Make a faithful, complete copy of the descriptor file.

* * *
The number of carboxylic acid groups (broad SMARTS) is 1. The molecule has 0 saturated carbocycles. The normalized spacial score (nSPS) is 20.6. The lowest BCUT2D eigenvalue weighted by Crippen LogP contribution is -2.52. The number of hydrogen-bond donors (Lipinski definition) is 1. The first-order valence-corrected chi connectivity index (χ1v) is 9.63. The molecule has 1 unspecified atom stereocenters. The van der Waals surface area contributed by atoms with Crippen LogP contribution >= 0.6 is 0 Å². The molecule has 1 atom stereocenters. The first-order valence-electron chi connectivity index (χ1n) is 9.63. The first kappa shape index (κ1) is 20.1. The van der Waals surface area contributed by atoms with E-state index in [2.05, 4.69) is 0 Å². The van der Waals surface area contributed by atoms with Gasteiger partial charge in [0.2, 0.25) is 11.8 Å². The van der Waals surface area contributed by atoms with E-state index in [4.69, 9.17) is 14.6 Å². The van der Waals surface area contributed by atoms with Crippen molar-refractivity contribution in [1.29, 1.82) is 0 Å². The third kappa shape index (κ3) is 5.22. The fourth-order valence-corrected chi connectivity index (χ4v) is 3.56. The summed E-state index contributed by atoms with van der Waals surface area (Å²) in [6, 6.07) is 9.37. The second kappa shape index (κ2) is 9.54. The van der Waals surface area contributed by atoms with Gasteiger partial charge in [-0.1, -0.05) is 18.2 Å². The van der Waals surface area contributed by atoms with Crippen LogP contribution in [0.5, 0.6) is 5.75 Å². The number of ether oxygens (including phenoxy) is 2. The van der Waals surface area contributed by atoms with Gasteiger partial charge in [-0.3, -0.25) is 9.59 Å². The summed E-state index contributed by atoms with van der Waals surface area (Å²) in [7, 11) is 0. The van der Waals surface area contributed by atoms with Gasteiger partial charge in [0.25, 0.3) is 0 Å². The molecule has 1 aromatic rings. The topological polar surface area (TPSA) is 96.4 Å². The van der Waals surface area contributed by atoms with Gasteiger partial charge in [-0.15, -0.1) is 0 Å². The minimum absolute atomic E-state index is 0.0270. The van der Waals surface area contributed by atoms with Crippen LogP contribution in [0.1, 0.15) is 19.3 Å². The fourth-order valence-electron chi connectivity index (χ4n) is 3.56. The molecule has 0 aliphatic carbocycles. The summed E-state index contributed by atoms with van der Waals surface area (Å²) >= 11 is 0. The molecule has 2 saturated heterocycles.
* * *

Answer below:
The number of carboxylic acid groups (broad SMARTS) is 1. The molecule has 0 saturated carbocycles. The normalized spacial score (nSPS) is 20.6. The lowest BCUT2D eigenvalue weighted by Crippen LogP contribution is -2.52. The number of hydrogen-bond donors (Lipinski definition) is 1. The first-order valence-corrected chi connectivity index (χ1v) is 9.63. The molecule has 1 unspecified atom stereocenters. The van der Waals surface area contributed by atoms with Crippen LogP contribution >= 0.6 is 0 Å². The molecule has 1 atom stereocenters. The first-order valence-electron chi connectivity index (χ1n) is 9.63. The first kappa shape index (κ1) is 20.1. The van der Waals surface area contributed by atoms with E-state index in [2.05, 4.69) is 0 Å². The van der Waals surface area contributed by atoms with Gasteiger partial charge in [0.2, 0.25) is 11.8 Å². The van der Waals surface area contributed by atoms with E-state index in [4.69, 9.17) is 14.6 Å². The van der Waals surface area contributed by atoms with Crippen molar-refractivity contribution in [1.29, 1.82) is 0 Å². The third kappa shape index (κ3) is 5.22. The fourth-order valence-corrected chi connectivity index (χ4v) is 3.56. The summed E-state index contributed by atoms with van der Waals surface area (Å²) in [6, 6.07) is 9.37. The second kappa shape index (κ2) is 9.54. The van der Waals surface area contributed by atoms with Gasteiger partial charge in [-0.1, -0.05) is 18.2 Å². The van der Waals surface area contributed by atoms with Crippen LogP contribution in [0.5, 0.6) is 5.75 Å². The number of ether oxygens (including phenoxy) is 2. The van der Waals surface area contributed by atoms with Gasteiger partial charge in [-0.3, -0.25) is 9.59 Å². The summed E-state index contributed by atoms with van der Waals surface area (Å²) in [7, 11) is 0. The van der Waals surface area contributed by atoms with Gasteiger partial charge in [0.25, 0.3) is 0 Å². The molecule has 1 aromatic rings. The topological polar surface area (TPSA) is 96.4 Å². The van der Waals surface area contributed by atoms with Gasteiger partial charge in [-0.15, -0.1) is 0 Å². The minimum absolute atomic E-state index is 0.0270. The van der Waals surface area contributed by atoms with Crippen LogP contribution in [0.1, 0.15) is 19.3 Å². The fourth-order valence-electron chi connectivity index (χ4n) is 3.56. The molecule has 0 aliphatic carbocycles. The summed E-state index contributed by atoms with van der Waals surface area (Å²) >= 11 is 0. The molecule has 2 saturated heterocycles.